By Lisa Schwarzbaum
Updated July 08, 1994 at 04:00 AM EDT

Don’t waste your time trying to take the muddled politics of Blown Away seriously. The backstory of political terrorism that propels Irish prison escapee Ryan Gaerity (Tommy Lee Jones) to want to blow up Boston Bomb Squad big shot James Dove (Jeff Bridges) and all he holds dear in this wildly unfocused but giddily energetic action-thriller has nothing to do with the passions that ignite In the Name of the Father or, indeed, with any real grievances known to people who aren’t movie characters. From what I can make of it, being Irish for Jones means talking in an unstable accent, drinking Guinness, wearing a leather cap, and listening to the music of U2 while building exquisitely complicated bombs that incorporate contact-lens cases, whirling children’s toys, rolling marbles, and feathered arrows into their fanciful architecture.

Strip away the Irish troubles and the Boston color and what you’ve got from director Stephen Hopkins (Predator 2) is your basic pumped-up tick-tocker: Can Bridges defuse faster than Jones can destroy? Comparisons with Speed are inevitable. Both begin with a successful rescue; both, at times, involve a vehicle (driven by a woman) that can’t slow down; both throw in plot decoys and fireballs, climaxes and codas. But while Speed is coolly devoid of any real emotional entanglements, Blown Away ladles on the sentiment. Dove has a pretty, ethereal-looking sweetheart (Suzy Amis), whom he marries to the accompaniment of festive Irish fiddling; he’s got a sweet young stepdaughter (Stephi Lineburg); he’s got a wise, plucky old uncle (Jeff’s father, Lloyd Bridges). He’s even got a true-blue buddy (Forest Whitaker) who comes through in the nick of time. Bomb-squad people who need people, we learn, are the luckiest people in the world.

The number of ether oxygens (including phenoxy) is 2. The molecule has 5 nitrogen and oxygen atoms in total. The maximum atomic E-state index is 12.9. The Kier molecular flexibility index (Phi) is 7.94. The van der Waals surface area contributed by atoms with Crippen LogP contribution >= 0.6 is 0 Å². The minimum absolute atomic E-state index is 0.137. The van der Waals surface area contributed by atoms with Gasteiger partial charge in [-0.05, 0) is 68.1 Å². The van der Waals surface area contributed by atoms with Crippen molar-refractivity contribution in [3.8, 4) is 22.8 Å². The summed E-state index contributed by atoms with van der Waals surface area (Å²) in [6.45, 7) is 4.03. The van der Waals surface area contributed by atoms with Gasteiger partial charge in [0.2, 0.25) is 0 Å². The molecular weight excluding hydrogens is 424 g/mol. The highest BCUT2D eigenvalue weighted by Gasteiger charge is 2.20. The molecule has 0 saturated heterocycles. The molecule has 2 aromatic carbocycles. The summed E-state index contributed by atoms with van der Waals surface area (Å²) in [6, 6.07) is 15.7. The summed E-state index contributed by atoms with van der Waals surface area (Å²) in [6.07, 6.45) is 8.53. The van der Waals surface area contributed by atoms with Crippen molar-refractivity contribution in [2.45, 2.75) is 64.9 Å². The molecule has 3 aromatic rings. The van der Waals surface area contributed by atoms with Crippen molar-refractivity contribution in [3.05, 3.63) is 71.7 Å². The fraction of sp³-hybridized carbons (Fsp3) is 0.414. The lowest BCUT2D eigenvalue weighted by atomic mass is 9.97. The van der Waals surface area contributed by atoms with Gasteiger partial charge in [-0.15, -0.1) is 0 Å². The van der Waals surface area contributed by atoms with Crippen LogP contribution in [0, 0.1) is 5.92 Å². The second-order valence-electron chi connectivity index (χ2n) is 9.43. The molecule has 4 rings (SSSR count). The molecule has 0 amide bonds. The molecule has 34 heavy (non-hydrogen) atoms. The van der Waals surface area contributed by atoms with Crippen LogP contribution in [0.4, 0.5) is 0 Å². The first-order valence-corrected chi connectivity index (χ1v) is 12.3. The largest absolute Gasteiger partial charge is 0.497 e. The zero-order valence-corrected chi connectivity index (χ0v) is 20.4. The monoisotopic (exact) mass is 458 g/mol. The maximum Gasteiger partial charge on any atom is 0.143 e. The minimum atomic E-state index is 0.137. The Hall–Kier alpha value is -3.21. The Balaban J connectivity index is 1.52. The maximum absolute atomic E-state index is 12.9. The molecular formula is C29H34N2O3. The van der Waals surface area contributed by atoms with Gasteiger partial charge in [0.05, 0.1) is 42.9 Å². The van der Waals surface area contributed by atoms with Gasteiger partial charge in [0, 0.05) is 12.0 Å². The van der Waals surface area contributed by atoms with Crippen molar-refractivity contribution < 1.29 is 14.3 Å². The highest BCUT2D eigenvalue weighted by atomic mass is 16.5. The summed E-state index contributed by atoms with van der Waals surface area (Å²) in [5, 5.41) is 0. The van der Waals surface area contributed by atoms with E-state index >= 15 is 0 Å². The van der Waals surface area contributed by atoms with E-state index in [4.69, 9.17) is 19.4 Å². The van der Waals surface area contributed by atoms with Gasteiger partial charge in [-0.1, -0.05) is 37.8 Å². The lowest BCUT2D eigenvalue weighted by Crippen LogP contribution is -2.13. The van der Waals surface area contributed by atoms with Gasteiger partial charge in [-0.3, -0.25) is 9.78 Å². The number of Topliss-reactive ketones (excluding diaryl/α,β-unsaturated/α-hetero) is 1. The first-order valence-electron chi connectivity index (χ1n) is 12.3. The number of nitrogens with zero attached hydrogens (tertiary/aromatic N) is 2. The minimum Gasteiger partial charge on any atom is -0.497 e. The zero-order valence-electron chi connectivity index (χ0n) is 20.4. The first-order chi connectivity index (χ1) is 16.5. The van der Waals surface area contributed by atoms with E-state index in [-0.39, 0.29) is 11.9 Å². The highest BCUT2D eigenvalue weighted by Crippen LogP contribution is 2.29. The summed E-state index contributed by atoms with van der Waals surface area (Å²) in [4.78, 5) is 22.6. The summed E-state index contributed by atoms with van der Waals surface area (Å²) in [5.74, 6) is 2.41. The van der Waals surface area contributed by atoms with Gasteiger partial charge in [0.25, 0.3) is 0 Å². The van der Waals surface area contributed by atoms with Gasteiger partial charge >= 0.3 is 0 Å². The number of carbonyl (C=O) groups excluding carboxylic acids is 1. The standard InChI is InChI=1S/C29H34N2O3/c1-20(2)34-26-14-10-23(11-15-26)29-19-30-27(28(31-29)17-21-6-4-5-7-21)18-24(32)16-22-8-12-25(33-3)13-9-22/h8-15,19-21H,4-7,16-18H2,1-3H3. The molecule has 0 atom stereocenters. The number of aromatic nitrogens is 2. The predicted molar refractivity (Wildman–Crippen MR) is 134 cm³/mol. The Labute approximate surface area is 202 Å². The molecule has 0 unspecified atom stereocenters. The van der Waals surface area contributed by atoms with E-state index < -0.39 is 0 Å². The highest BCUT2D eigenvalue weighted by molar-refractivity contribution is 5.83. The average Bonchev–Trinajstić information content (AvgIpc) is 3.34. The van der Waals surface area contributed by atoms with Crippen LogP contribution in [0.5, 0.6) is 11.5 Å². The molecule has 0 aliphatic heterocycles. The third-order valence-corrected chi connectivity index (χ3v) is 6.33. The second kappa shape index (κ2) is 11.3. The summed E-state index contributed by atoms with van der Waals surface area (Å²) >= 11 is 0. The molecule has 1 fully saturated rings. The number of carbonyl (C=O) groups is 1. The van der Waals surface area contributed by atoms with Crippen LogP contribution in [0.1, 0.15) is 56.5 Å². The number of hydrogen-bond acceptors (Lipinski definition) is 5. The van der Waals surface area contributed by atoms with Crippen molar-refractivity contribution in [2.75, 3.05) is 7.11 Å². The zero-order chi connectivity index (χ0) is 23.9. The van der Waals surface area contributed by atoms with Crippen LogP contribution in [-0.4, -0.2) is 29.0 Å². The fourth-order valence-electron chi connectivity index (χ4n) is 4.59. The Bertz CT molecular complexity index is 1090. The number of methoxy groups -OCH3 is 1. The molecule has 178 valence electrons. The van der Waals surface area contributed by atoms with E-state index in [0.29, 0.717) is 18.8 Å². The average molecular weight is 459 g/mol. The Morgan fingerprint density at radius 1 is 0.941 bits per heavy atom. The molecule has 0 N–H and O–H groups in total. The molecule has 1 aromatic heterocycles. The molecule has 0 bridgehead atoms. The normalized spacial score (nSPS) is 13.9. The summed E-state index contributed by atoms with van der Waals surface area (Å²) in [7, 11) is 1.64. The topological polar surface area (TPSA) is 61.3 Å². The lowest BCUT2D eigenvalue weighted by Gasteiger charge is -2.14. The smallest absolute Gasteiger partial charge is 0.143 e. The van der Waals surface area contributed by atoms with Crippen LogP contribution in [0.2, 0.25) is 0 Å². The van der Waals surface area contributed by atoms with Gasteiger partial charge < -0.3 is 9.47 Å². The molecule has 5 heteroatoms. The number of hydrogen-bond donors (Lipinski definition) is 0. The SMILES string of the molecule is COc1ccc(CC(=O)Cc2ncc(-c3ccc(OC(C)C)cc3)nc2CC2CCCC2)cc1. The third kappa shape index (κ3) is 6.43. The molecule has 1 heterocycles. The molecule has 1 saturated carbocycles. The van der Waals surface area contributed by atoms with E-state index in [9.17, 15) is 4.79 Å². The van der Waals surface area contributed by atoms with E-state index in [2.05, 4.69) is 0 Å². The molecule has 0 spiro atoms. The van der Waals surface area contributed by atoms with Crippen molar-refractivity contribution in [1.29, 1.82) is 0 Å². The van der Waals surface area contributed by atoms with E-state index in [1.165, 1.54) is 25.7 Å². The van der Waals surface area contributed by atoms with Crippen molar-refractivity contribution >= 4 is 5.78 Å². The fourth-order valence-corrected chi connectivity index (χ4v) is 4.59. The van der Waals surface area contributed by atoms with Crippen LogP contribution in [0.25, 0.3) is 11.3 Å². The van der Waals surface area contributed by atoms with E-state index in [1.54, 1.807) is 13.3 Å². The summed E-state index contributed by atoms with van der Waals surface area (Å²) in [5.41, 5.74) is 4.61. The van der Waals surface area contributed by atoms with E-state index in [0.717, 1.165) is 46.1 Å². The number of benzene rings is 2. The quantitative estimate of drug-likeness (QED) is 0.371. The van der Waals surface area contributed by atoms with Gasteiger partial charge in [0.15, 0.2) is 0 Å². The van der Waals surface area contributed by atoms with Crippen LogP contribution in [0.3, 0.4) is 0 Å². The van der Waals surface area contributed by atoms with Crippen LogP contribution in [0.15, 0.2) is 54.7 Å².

All this baggage is clumsy, and Blown Away is often a mess of conflicting tones and rhythms. A fatal explosion early on is paced as if it were apocalyptic; a mid-plot scene in which Dove’s wife and stepdaughter are potentially in peril in their house is filmed playfully, with a wink to the visual elements of suspense. The actors, meanwhile, go giddy with adrenaline: Jones frolics in a private carnival of motivations; Whitaker is determinedly indecipherable; Bridges pere is having an old coot’s hoot of a time; Amis chews her lip with outsize concern for her man. In the middle of the fray, only Jeff Bridges approaches normal-size expression, giving Dove an appealing heft and thoughtfulness in the few moments he is allowed to be still. And even he is given to howling with grief as flames roar around him and Blown Away counts down to its daft, flaming, soulful Irish conclusion. C+